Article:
The term “transparency” has been thrown about quite easily, since the Obama Administration came into power, so it will be interesting how transparent the powers-to-be will be in the case of Rep. Alan B. Mollohan (D-WV). Members of Congress tend to circle the wagons when one of their colleagues comes under scrutiny for acts that are against the protocols of that body. Maybe it’s because many of them could be accused of some the same misdeeds as Rep. Mollohan? The old expression, “where’s there smoke there’s fire” certainly can be applied in the case against Rep. Mollohan.

If these charges are true, this is one more example in the “quiver” of those shooting arrows into the target of corrupt career politicians, in their quest to have term limits for members of Congress. It seems the “Culture of Corruption” is alive and well in Wash. D.C., only this time the name of the party in power is different than before.

This is only the tip of the iceberg. Just recently, Republican Rep. Duke Cunningham (R-CA.), was found guilty of corruption and is now serving prison time. Present members of the Congress and Senate who are being investigated now are Sen. Chris Dodd (D-CT), Rep. Charlie Rangel (D-NY), and Rep. John Murtha (D-PA) et al. One thread seems to weave its way through these corruption charges, which is the granting of “earmarks” to benefit special interest constituents and the resulting “Kickbacks” to the politician by the beneficiaries of those earmarks. President Obama has said that he will do away with “earmarks”, I say don’t hold your breath as all these career politicians want to get reelected and granting “earmarks” guarantees a steady flow of campaign contributions to the politician..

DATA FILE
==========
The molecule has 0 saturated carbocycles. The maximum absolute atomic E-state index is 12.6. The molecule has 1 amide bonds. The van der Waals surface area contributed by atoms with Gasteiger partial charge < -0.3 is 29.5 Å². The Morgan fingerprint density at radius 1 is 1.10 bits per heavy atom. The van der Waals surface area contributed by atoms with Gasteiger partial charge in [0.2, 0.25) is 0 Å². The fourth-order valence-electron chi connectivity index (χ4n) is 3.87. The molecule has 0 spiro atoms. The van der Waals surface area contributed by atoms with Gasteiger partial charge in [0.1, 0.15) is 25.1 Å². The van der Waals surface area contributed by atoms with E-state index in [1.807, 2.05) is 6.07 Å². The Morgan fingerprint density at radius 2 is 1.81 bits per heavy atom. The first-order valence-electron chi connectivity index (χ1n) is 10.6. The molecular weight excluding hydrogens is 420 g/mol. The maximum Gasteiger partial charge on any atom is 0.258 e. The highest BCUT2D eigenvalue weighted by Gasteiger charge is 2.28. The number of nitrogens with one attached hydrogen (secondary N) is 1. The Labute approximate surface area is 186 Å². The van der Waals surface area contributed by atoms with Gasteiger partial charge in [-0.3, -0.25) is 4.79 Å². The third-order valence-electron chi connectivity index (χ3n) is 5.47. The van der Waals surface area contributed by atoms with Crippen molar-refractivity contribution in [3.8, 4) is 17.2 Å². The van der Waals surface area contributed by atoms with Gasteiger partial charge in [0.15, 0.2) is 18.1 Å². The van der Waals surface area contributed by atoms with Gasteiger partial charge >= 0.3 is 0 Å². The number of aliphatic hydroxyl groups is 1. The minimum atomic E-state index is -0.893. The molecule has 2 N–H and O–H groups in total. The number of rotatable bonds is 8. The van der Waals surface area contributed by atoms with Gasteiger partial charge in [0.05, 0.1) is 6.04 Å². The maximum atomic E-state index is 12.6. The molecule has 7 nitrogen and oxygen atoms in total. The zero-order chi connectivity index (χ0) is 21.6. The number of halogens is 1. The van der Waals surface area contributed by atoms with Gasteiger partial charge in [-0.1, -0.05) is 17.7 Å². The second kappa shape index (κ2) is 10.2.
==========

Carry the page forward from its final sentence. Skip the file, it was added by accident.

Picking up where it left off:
Written by Chuck Lehmann

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Anonymous said...

Murtha is garbage. The man who was a Marine, in Vietnam, has certainly transitioned into a dirty politician hell bent on serving his own needs.
Rangel is also a disgrace to America. What a cheater. Yet that is means for rewards in Obamaville.

AlexGordon said...

Alex Gordon

What about our Congressman here in the 19th C.D., Robert Wexler. He has the nerve to take up residence for the past 12 years in the Wash. D.C. suburb of Potomac, Maryland. When he was caught not living in his district, he quickly rented a place as a phony residence. He claims Florida as his permanent residence and files his taxes using Florida, an income tax free state, thereby stiffing the State of Maryland of its rightful tax revenue. He also is being investigated for money laundering with his campaign PAC's. Are we that hard up that we must have an absentee Congressman to represent us in Congress? What a disgrace.

Mike M said...

He moved into the garage at his mother in laws house, yet the media won't say a word about it.